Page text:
In 2010, Columbus came out with a list of 12 projects it wanted to accomplish in the downtown area. Some of them have come to pass, such as the renovation of the riverfront with Scioto Mile and the redevelopment of City Center into Columbus Commons. Another one of these projects was the redevelopment of the Scioto Peninsula. The city saw an opportunity in so much empty land so close to Downtown, especially coinciding with the emerging back-to-the-city movement. This prime real estate was ripe. The city began planning of this project early in 2012, as East Franklinton itself began to emerge as an artist destination. The Short North has, more or less, reached the final stage of gentrification. It’s become upscale, attracting high end retail and residential, as the number of art galleries has gradually declined due to rising rents. Franklinton has proven to be an attractive alternative, with such live-work projects as 400 Rich, which grew rapidly in its first year. Residential projects are now in the works, as well as more artist space, warehouse conversions and new bars and restaurants.

A few months back, details of the Peninsula’s redevelopment plan began to trickle out, but the official announcement finally came yesterday. Here is what we now know of the plan:

1. Veterans Memorial, built in 1955 and expanded/renovated a few times over the years, will be torn down and replaced with a new Vets. This new Vets will be of modern design, spiral in shape with glass walls and a rooftop, outdoor amphitheater. Inside will be an Ohio military museum, along with meeting and event space. Estimated costs run around $50 million.
2. Southwest of COSI, the Columbus Zoo will build a $50+ million, 50,000 square foot zoo extension. The building will include an aquarium, rainforest, outdoor zoo-themed playground and other exhibits.
3. Where the current COSI parking lots are, a large underground parking garage will be constructed to serve the 3 attractions. Once complete, the garage will be covered by a large central park.
4. While not yet designed and weren’t talked about yesterday, previous details have included elevated walkways connecting all 3 buildings across the peninsula.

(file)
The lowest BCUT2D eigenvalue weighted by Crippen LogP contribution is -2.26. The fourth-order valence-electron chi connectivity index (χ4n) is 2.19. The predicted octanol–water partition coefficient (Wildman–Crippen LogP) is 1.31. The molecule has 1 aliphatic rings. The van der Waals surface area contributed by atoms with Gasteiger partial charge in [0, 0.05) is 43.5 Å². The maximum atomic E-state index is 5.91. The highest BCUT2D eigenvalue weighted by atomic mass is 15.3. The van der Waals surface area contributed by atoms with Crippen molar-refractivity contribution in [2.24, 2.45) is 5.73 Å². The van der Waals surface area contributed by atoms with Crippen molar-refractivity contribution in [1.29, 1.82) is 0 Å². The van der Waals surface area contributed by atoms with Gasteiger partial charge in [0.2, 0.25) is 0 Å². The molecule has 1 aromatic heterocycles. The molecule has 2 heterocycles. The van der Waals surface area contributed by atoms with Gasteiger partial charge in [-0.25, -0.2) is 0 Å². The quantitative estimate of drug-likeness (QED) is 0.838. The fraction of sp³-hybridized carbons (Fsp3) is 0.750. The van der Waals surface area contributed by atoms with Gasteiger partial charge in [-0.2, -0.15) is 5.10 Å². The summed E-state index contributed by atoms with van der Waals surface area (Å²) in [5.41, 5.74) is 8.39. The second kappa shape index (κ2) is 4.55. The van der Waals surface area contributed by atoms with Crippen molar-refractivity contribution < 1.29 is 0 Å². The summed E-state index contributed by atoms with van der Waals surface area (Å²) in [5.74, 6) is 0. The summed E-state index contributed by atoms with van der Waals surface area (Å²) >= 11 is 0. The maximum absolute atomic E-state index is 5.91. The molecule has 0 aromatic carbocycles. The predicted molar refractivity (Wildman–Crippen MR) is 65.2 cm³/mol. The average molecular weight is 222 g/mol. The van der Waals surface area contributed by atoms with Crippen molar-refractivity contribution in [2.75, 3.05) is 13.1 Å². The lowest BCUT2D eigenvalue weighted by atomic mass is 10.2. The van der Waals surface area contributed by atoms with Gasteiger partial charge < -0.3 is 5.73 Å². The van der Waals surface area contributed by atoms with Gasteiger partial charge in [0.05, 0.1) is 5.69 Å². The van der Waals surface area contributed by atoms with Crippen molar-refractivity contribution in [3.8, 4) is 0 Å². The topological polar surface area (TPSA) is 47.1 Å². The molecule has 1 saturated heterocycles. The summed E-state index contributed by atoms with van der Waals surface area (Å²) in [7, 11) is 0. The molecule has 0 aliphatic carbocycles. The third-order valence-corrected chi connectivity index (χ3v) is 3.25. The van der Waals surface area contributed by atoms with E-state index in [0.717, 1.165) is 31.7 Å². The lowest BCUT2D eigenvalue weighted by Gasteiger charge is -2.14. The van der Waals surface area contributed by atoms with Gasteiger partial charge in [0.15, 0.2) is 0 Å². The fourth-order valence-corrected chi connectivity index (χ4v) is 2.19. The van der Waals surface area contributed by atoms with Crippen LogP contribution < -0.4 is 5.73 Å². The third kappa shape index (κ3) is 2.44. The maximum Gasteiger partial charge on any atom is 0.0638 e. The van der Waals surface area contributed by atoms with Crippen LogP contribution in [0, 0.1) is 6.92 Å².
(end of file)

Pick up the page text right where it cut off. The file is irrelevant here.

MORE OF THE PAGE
5. Between Bell Street and the railroad tracts that run along the western border of the peninsula, a mix of low, mid and high-rise mixed-use buildings will go in. Ground floor retail will line streets while upper floors will be mostly residential. Between 1,000 and 1,200 residential units are planned, but private interests could easily include more given the very high demand for urban residential and the fantastic location with views of Downtown and the river. Estimated costs exceed $100 million.
6. Not included specifically in the peninsula plan, but surely also impacting it, will be the Scioto River itself. Another one of the 12 projects is the removal of low-head dams through Downtown. This will lower the river level through Downtown, creating 33 acres of new land that will be landscaped into park space. Bike paths and walkways will also be constructed on this new land. The river itself will run faster, cleaner and open up more potential recreational uses. This project is set to begin this fall and complete in 2015. Estimated costs for the project are around $25 million.
7. After the completion of the river restoration project, another one of the 12 ideas should begin. That will be the construction of a signature pedestrian bridge connecting North Bank Park in the Arena District with the Scioto Peninsula near the new Vets. There are no cost estimates at this time.

So given all this, the Scioto River and the Scioto Peninsula are looking at several hundred million in investment and development over the next several years. This will radically change the riverfront, and has the potential to jumpstart Franklinton, especially eastern parts, in ways not seen in many decades.

The current look of the Scioto Peninsula

You can see COSI in the center and the old Veterans Memorial on the left. The lots to the right of COSI would be where the zoo goes.

Renderings of the Projects
Overall Look

Veterans Memorial, Before and After






The Columbus Zoo Extension

The Scioto River Pre and Post-Restoration